The challenges of localizing an Android application (with special considerations for Arabic)

I don't usually blog about work-related problems I encounter, but I figured this could be useful for some people.

Below is a checklist of potential issues than can crop up when trying to introduce localization to an application that initially supported a single language.

Backend error messages

Instead of returning error messages, it would be more suitable to return error codes, and have the Android application display their interpretation in the user's language of choice. For example, instead of returning a string that says "This username is already in use", return something like "duplicate_username".

One caveat of this approach is how the context that comes with errors should be handled. In the previous example, when a username is already in use, it's customary to return similar usernames that are available. The backend and the frontend should agree on a way to pass this contextual data through the response.

Alternatively, you can propagate the localization all the way to the backend, then have the backend return error messages in the requested language. You can pass the chosen language to the backend in a variety of ways: through the Accept-Language header, via a URL parameter, or even persist it in a database when the user selects it.

Push notifications

The same principles apply here. You can either send notification labels that the Android Firebase service handler translates into readable messages, or you send readable messages in the language that the user chose.

Finding hardcoded strings

Android Studio warns about hardcoded strings that should be put in strings.xml. However, it doesn't warn about this if there's a level or more of indirection.

Here's a useful tip to find the hardcoded strings that are littered throughout your project :

For good measure, after handling the cases where Android Studio displays a warning, search for edge cases with a regex like \.text = (?!getString) (or the Java equivalent with setText) and make sure there are no surprises there.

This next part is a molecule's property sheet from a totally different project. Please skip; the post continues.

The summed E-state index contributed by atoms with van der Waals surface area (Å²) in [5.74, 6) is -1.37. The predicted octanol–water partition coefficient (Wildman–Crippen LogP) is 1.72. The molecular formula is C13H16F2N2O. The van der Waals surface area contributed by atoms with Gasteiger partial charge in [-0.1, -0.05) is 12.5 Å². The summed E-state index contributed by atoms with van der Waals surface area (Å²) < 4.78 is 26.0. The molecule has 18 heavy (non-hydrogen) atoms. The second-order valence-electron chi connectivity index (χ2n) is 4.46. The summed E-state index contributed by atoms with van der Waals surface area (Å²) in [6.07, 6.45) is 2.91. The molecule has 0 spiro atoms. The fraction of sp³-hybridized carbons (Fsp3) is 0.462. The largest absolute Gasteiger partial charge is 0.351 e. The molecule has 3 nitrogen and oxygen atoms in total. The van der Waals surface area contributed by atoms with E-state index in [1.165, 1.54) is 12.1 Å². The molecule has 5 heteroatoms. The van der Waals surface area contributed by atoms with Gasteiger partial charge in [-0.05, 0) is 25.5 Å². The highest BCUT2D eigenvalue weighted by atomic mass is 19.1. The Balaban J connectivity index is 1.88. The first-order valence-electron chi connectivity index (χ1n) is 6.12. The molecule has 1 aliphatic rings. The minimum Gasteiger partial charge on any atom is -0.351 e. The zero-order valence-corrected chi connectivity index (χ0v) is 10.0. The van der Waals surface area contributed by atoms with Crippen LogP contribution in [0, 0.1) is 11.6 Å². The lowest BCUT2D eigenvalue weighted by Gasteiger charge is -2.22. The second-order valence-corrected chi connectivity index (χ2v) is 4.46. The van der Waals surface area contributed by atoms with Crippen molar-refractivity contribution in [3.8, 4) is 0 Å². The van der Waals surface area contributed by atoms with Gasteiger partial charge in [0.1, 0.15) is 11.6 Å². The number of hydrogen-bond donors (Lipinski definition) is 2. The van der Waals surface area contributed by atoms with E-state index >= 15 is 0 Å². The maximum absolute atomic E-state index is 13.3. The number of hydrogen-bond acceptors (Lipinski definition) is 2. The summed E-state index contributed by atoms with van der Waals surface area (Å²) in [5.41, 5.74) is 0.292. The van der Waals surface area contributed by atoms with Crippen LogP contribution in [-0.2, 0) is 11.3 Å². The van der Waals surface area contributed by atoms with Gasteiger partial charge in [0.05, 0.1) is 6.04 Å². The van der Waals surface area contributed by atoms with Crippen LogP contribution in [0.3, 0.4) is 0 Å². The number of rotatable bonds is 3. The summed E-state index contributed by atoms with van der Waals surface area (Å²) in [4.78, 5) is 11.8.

Text size differences

Sometimes, text takes more space when it's displayed in another language. This can result in visual bugs that weren't there prior to the introduction of new languages.

Text in images

If your application displays images that contain text, make sure to also have images that contain the translated text. This goes for static images as well as external ones.

Text displayed in WebViews

If your application displays content from websites, try to see if it's possible to load it in the user's chosen language. Sometimes websites have a URL parameter for this in the query string or in the path.

Special considerations for Arabic

Going with classical Arabic or a dialect

This one is a product-related decision more than it is technical, but it's worth noting. Using a dialect makes the app look more hip, but going with classical arabic reduces the confusion that can be introduced by the regional dialect differences.

Right-to-left alignment

Android can mirror your application if the user chooses a right-to-left locale as long as you use "start" and "end" instead of "left" and "right" in your code (for example, marginStart instead of marginLeft). You still need to go over it to make sure there are no surprises there.

Text alignment issues in strings.xml

This one can cause a major headache when trying to embed right-to-left words between <string> tags, especially if the translated sentence contains both right-to-left and left-to-right characters. I recommend using the translations editor instead of changing strings.xml directly, it makes it more tolerable.

It's highly recommended that you go through the app, screen by screen, to make sure everything is taken care of.


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